"People movin' out, people movin' in,
Why? Because of the color of their skin;
Run, run, run, but you sure can't hide.
An eye for an eye, a tooth for a tooth,
Vote for me and I'll set you free;
Rap on brother, rap on.
The only one talking about love thy brother is the... preacher,
And it seems--no one's interested in learning but the... teacher.
Segregation, determination, demonstration, integration,
Aggravation, humiliation, obligation to our nation:
Ball of Confusion--
Oh yeah, That's what the world is today. Woo, hey, hey."
Ball of Confusion (That's What the World is Today), Norman Whitfield
The Temptations, 1970
Seven years ago, in the ninth article I wrote for OpEdNews, "Choosing the Hardest Thing" (16 June 2007), I made an attempt to define what I believed constituted human evil [Corrections, additions, and amplifications in brackets]:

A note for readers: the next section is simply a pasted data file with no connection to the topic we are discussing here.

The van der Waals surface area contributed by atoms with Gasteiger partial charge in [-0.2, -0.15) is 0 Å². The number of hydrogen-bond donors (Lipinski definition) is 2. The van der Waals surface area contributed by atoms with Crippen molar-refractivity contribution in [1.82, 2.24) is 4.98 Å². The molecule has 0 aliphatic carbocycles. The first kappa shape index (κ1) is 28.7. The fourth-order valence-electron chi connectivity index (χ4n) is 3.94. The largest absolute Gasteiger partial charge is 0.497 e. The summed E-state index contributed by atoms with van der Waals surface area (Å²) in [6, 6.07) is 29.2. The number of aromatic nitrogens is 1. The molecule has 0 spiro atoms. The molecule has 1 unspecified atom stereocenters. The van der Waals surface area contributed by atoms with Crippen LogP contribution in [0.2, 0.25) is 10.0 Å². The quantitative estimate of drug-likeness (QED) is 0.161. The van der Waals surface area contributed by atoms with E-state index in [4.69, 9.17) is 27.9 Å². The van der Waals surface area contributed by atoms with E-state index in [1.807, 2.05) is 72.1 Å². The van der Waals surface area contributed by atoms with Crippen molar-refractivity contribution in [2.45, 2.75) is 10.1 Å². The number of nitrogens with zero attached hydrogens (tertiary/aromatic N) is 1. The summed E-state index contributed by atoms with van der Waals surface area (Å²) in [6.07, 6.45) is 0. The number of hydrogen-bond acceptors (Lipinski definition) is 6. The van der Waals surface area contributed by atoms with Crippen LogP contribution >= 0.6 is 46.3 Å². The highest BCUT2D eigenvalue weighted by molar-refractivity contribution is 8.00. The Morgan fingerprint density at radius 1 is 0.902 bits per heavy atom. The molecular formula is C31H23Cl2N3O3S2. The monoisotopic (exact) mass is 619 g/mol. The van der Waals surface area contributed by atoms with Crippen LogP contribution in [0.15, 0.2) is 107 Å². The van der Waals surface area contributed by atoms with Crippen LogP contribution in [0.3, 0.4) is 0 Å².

"I bring up Star
Wars as an example for one reason only: the fall of Anikin Skywalker from grace
to become Darth Vader--mirrored by the simultaneous descent of the democratic
Galactic Republic into a fascist Empire--is symptomatic of the basic reaction to
fear that we all experience. This six-part cinema epic of the ascent, fall, and
redemption of Skywalker/Vader, has the advantage of being a well-known story
from popular culture, and does an exemplary job of demonstrating the ease with
which you can do evil, and the near impossibility of undoing evil. It is not
history, it is myth; but as Joseph Campbell made clear in his writings, myths
tell us a higher truth about ourselves and our world than any history or